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Combating Afrophobia, or anti-Black racism, in Europe

Doc. 15306: collection of written amendments | Doc. 15306 | 24/06/2021 | Final version

Caption: AdoptedRejectedWithdrawnNo electronic votes

ADraft Resolution

1Afrophobia, or anti-Black racism, is a form of racism that targets people of African descent and black people and manifests itself through acts of direct, indirect and institutional discrimination, as well as violence, including hate speech. Based on socially constructed ideas of “race” and reflecting the groundless belief that certain “racial” groups are biologically or culturally inferior to others, Afrophobia seeks to dehumanise and deny the dignity of its victims.
2In spite of national antidiscrimination legislation and policies and international human rights obligations of Council of Europe member States, racism, including Afrophobia, is still rife in Europe.
3An estimated 15 million people of African descent and black Europeans are part of the population of our continent, either as migrants or established for generations. They come from all walks of life and have contributed to Europe’s development and culture for centuries. Their contribution is not adequately recognised and even the numerical size of this group is not acknowledged, due to data collection regulations in some countries that do not take into consideration ethnic origin. This lack of data hinders the design, implementation, and assessment of antidiscrimination measures.
4In 2020, the tragic death of George Floyd due to police violence, followed by widespread protests on both sides of the Atlantic, and the disproportionate impact of the Covid19 pandemic on people of African descent and black people (among other vulnerable minorities) have sparked new awareness among Europeans of the extent and severity of Afrophobia. Increased public awareness, together with strong support to anti-racist protests from political leaders at national and European level, have opened a window of opportunity that should be seized without hesitation.
5The Parliamentary Assembly observes that racism is rooted in colonial history and that the injustice of colonisation and enslavement is still reflected in today’s structural and institutional discrimination against people of African descent in Europe. Racism, including Afrophobia or anti-Black racism, fatally undermines the mission and core values of the Council of Europe and eradicating it must be an absolute priority for the Organisation and its member States.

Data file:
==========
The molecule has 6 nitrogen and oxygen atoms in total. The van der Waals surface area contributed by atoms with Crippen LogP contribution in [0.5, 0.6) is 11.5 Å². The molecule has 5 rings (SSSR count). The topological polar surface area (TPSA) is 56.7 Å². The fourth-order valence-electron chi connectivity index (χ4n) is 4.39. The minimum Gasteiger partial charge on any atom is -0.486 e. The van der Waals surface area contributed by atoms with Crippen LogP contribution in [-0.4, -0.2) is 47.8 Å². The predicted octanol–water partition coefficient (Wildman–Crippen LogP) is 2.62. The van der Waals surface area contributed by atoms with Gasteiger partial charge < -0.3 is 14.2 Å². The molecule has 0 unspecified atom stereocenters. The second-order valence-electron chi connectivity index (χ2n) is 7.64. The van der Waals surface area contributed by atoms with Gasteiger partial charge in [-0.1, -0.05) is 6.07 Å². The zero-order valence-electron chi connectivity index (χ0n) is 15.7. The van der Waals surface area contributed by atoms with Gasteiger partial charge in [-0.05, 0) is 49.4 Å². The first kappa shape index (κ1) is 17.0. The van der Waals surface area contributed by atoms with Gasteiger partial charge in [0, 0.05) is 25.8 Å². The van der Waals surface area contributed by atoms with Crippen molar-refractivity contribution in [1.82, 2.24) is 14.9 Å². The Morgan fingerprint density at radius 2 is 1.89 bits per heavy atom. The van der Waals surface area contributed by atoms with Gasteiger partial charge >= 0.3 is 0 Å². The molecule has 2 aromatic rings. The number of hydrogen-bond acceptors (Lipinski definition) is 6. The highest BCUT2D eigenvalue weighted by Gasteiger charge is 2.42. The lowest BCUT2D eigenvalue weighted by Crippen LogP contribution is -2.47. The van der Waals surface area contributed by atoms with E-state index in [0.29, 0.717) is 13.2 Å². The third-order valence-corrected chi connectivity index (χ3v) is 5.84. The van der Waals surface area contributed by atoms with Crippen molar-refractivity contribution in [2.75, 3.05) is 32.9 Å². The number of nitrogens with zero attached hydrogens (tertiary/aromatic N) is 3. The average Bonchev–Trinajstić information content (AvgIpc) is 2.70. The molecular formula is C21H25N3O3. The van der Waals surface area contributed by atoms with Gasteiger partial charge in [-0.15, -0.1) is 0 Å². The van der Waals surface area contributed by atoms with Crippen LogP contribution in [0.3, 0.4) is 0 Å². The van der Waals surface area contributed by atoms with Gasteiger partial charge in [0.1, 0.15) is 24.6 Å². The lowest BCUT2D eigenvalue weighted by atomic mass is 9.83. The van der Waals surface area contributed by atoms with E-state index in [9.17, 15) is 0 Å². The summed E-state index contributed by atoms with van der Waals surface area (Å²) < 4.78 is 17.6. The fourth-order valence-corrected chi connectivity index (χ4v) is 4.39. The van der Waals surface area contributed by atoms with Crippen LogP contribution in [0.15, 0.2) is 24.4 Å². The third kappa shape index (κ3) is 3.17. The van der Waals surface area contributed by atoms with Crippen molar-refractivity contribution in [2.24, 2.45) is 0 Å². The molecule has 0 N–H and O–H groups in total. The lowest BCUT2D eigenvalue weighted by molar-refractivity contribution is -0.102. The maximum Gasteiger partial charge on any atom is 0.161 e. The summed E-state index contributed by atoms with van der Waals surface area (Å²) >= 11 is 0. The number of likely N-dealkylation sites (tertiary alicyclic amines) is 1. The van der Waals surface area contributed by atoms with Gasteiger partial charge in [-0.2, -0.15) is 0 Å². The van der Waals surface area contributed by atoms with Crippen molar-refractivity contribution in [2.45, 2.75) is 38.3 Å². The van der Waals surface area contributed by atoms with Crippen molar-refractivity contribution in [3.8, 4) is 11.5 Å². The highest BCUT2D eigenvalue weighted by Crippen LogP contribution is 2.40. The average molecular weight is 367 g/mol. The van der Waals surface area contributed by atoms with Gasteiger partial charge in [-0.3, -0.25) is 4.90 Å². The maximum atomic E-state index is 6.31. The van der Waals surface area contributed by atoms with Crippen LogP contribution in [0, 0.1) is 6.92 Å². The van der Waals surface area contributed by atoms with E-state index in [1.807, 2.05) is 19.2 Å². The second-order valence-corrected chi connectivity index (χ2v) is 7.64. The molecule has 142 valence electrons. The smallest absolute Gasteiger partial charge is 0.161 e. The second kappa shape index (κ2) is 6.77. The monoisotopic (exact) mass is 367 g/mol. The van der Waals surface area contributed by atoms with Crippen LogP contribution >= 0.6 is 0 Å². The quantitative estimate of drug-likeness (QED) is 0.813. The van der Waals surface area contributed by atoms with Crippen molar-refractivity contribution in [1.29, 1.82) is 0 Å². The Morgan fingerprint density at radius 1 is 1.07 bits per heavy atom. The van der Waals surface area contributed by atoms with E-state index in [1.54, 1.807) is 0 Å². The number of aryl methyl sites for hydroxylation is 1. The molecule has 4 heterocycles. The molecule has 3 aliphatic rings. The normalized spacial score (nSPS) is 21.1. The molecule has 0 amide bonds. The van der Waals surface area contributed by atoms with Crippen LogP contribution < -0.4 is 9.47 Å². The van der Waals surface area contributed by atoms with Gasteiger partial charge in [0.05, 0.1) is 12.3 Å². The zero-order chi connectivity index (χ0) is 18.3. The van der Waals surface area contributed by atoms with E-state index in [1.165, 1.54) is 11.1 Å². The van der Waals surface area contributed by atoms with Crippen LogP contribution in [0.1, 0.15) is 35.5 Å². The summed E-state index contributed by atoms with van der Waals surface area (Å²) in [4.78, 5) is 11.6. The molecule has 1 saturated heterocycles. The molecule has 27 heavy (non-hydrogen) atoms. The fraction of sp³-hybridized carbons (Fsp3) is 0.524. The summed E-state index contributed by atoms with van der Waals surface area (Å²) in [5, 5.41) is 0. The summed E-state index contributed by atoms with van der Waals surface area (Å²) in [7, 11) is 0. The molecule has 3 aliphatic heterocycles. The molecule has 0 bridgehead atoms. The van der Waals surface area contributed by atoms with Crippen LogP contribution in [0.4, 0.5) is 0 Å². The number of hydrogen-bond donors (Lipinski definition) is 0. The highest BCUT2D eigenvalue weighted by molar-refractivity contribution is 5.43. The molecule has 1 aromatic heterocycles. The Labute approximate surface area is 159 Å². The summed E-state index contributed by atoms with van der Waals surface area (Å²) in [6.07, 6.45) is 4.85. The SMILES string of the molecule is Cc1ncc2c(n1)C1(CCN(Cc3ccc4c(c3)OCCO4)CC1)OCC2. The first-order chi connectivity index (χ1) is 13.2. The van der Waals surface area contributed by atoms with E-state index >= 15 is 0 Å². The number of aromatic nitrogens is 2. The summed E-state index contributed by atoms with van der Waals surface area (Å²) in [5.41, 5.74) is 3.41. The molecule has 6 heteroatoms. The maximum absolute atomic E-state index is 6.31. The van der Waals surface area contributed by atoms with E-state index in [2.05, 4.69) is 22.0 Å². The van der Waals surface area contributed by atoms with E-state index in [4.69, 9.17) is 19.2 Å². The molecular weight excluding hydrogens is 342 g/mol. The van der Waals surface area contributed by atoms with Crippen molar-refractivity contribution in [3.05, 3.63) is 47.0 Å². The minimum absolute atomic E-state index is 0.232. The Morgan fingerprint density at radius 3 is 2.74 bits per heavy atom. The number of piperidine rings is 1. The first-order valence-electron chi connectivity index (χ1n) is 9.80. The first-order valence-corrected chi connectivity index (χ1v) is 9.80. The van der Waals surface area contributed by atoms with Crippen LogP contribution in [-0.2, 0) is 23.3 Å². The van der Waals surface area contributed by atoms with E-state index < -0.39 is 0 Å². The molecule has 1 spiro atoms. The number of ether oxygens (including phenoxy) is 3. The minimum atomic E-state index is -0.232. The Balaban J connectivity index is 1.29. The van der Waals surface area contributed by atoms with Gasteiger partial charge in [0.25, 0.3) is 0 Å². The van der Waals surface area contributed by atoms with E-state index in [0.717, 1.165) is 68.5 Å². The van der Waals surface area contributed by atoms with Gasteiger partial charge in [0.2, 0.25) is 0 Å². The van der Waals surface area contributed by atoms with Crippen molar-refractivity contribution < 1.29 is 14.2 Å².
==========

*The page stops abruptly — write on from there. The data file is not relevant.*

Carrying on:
In the draft resolution, after paragraph 5, insert the following paragraph:

"The Assembly highlights the need to adopt an intersectional approach and to address the unique forms of discrimination faced by people of African descent in relation to intersecting grounds including age, disability, gender, religion, sexual orientation and gender identity."

6The Assembly reiterates that public figures, including politicians, have an important role to play in combating racism in all its forms, and firmly condemns the use of xenophobic and racist rhetoric and propaganda, particularly in these contexts. A proactive and concerted effort is required to counter racism, including Afrophobia; remaining silent in the face of its manifestations can only perpetuate inequality and discrimination.
7The Assembly stresses that education is key to combating racism and that the cultural industries, including traditional and online media, should embrace diversity and promote a culture of inclusion that firmly rejects racism and xenophobia.
8The Assembly recalls its Resolution 1968 (2014) “Tackling racism in the police” and most recently Resolution 2364 (2021) “Ethnic profiling in Europe: a matter of great concern”, in which it called on member States to take determined action against ethnic profiling through a range of measures, including ensuring diversity in the recruitment of police forces so as to reflect the diversity of the population, as well as Resolution 2339 (2020) “Upholding human rights in times of crisis and pandemics: gender, equality and non-discrimination”, which highlighted that people of African descent, among others, have been disproportionately affected by the Covid-19 pandemic due to persisting inequalities.